“The doors first opened on Aug. 1, 1998,” says store owner and EAC class instructor, Debbie Bass.

Laurie Gutierrez pointed out, “I’ve taken the class for a year and a half and I’ve learned how to bead rings, bracelets, necklaces, earrings and so many other different items. I really enjoy this class very much and enjoy the company.”

Linda Skinner, added, “I’m a returning student, it’s been two years that I’ve taken this class. I’ve been beading ornaments for holidays and I also take ceramic classes here. I spend Tuesday and Wednesday mornings here, then Wednesday afternoon and Friday afternoon.”

Pat Barrett said, “I’ve been taking the class for about eight years now. I come in on Tuesdays and Fridays and whenever I can. I really don’t have anything else to do since my husband passed away and I really look forward to this class. I also sew and have a stamp collection. I’ve learned a lot of designs and it’s challenging to weave the beads. I make jewelry for my grandchildren.”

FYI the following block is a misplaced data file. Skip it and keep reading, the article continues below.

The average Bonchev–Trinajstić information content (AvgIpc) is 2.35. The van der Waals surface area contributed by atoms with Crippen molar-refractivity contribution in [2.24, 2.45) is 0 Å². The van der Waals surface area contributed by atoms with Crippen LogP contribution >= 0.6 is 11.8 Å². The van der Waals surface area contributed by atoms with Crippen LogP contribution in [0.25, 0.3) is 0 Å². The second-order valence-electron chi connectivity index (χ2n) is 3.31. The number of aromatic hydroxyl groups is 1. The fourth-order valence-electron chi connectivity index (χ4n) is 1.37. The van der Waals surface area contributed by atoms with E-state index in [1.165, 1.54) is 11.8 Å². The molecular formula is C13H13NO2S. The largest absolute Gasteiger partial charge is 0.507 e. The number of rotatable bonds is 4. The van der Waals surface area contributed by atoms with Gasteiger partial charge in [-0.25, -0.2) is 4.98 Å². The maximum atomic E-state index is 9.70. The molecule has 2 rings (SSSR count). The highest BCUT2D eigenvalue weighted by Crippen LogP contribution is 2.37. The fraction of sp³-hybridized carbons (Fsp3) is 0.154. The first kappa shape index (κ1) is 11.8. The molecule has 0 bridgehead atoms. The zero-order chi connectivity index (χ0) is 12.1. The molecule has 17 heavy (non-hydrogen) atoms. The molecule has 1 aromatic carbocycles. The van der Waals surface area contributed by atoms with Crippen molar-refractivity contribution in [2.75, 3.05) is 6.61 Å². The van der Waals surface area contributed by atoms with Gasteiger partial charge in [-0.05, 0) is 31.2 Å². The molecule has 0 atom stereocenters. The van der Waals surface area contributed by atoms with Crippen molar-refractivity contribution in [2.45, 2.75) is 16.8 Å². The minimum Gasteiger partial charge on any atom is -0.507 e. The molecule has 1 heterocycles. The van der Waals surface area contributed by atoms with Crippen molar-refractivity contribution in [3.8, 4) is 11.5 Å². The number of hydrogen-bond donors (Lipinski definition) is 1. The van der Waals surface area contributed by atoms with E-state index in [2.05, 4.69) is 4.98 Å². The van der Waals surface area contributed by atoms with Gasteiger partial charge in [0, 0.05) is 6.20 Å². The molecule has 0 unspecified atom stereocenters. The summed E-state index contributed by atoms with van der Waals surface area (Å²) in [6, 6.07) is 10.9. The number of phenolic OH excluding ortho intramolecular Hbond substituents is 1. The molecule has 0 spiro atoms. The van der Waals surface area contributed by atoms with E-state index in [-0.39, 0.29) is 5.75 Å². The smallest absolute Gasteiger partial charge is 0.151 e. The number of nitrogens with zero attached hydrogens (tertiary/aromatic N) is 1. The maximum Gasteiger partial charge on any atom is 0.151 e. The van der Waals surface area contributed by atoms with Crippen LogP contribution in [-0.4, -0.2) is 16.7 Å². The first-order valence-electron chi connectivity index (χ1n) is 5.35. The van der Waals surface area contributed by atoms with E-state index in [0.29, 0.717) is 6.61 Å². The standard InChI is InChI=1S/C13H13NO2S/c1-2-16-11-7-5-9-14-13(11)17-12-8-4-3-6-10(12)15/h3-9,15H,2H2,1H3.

Roberta Crandall says, “Six years ago I walked into this class from Los Angeles, California, and I’ve been taking it ever since. We socialize. We share our ideas. We cry together. We laugh together. I look forward to this class each week. I really enjoy this class.”

Sue Toburben added, “This class is relaxing for me. I’m a retired U.S. Postmaster and I have made great friends through this class.”

Ebbie Gutierrez said, “I’ve been here about a year and I’m still learning. I love the socializing with other students in this class since we talk and visit and share our designs with one another. I’m still learning how to untangle my thread,” she says out loud.

Jane Wyatt also said, “I’ve been taking this class for the past 12 years and a lot of the students have become my friends. We are inspired by one another’s work and there is so much creativity. We share and learn from one another and it’s a great class to take, it’s actually therapeutic.”

Bonnie Maher said, “I could this at home, but it’s more fun here. This is therapy for me. I really enjoy this class, it’s a lot o fun.”

Linda Skinner says, “I bead ornaments for the holidays and give them out as gifts. I design various patterns and my beading projects sometimes takes weeks to months to finish. I enjoy this class very much.”